Recent studies have found that the world’s coral are in considerable danger of disappearing due to a number of environmental pressures. These pressures include fishing, pollution, disease and ocean acidification. Overall, an estimated seventy-five percent of the world’s coral reefs are at risk. Ocean acidification is a growing problem, a problem which is only expected to be heightened as the century progresses.
The natural pH of seawater is 8.2. Since the industrial age, the pH of the world’s oceans has decreased by 0.1 down to 8.1. The world’s oceans have absorbed approximately half of all carbon dioxide emissions which have been emitted across the globe. Some studies have found that the world’s oceans are upwards of twenty-five percent more acidic today than it was prior to the Industrial Revolution. As carbon dioxide emissions are continuing to increase, the problem is only expected to worsen for the world’s oceans and coral reefs.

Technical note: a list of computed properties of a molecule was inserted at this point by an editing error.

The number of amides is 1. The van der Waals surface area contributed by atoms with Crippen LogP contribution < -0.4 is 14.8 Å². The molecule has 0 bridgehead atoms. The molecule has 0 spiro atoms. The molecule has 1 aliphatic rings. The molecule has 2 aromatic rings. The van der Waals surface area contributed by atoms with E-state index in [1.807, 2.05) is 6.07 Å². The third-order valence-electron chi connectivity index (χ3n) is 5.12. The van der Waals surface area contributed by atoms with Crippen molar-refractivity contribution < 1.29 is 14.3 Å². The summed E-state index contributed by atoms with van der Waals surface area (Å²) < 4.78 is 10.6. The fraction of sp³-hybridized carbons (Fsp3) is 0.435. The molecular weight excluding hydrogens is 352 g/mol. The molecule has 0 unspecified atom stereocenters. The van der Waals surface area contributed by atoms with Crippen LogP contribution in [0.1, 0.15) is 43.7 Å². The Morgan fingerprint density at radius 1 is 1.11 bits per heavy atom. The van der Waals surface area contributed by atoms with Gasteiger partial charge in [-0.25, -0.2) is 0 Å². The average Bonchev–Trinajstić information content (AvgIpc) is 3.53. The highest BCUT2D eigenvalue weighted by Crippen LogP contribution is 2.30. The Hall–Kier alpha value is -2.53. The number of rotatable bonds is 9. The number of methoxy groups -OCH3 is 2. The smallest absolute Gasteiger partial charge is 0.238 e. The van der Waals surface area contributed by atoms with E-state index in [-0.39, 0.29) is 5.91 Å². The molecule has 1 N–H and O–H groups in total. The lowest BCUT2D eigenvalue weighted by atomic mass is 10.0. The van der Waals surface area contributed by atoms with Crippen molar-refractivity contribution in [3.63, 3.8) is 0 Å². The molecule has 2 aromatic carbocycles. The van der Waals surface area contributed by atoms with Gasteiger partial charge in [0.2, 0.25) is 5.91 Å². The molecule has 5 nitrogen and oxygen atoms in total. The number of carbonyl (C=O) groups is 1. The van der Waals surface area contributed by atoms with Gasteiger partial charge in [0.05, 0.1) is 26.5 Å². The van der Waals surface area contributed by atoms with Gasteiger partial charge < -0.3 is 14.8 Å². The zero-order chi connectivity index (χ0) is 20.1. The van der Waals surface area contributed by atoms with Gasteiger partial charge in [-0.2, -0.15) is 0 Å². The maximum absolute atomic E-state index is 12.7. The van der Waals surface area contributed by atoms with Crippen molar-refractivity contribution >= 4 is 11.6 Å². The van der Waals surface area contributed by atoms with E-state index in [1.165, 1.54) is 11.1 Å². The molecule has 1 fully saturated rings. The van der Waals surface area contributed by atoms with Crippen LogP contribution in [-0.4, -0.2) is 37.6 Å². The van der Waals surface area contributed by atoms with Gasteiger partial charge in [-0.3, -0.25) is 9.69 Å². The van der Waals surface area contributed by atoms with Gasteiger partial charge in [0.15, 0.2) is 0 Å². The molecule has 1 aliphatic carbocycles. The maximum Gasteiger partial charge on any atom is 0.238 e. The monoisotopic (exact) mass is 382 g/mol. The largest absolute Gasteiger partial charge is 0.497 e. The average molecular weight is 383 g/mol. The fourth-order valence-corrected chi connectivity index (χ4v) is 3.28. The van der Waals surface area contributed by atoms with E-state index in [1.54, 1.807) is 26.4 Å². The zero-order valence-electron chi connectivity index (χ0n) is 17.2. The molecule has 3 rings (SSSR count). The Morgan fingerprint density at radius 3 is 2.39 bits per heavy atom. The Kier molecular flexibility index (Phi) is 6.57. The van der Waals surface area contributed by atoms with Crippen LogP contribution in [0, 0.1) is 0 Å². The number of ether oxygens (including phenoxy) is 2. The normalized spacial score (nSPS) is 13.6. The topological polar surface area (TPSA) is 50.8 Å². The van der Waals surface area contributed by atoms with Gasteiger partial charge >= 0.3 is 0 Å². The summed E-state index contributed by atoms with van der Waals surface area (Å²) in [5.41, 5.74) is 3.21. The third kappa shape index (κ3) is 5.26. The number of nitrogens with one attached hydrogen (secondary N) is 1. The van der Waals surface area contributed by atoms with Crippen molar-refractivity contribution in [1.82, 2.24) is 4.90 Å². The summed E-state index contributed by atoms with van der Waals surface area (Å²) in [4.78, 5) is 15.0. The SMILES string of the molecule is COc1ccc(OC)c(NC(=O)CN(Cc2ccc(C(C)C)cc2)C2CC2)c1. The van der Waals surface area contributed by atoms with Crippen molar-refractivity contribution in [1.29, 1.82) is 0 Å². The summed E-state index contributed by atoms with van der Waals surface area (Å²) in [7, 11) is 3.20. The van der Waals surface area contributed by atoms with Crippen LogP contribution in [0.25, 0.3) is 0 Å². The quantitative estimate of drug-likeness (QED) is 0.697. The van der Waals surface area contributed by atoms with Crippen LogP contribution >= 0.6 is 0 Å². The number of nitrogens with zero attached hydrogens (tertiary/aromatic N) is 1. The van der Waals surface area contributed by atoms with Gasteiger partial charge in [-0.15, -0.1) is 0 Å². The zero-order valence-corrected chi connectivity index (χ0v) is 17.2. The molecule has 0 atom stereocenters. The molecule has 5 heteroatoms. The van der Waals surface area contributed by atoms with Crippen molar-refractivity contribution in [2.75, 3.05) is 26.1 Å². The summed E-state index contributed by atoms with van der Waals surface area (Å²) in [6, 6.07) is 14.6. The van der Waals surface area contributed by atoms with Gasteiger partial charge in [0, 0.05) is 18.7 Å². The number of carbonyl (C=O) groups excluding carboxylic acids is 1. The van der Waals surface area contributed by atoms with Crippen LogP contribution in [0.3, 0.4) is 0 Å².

With this in mind, the Center for Biological Diversity petitioned the United States for listing eighty-two coral species under the Endangered Species Act back in 2009. The organization is responsible for a number of petitions for listing species under the ESA, including a number of coral in the past which have subsequently gained protection, such as elkhorn coral and staghorn coral.
The organization stated: “Coral reefs are home to twenty-five percent of marine life and play a vital function in ocean ecosystems. Since the 1990s, coral growth has grown sluggish in some areas due to ocean acidification, and mass bleaching events are increasingly frequent.”
Scientists for the National Marine Fisheries Service have recently concluded their study evaluating the eighty-two coral species. They found that forty-six of the species were “more likely than not” to become extinct by the year 2100 due to climate conditions. An additional ten were deemed “likely” to become extinct by the year 2100.
In the report the scientists stated: “The combined direct and indirect effects of rising temperature, including increased incidence of disease and ocean acidification, both resulting primarily from anthropogenic increases in atmospheric CO2, are likely to represent the greatest risks of extinction to all or most of the candidate coral species over the next century.”
The government will be accepting public input before declaring whether any of the species will be listed under the ESA and when they will begin attaining protection.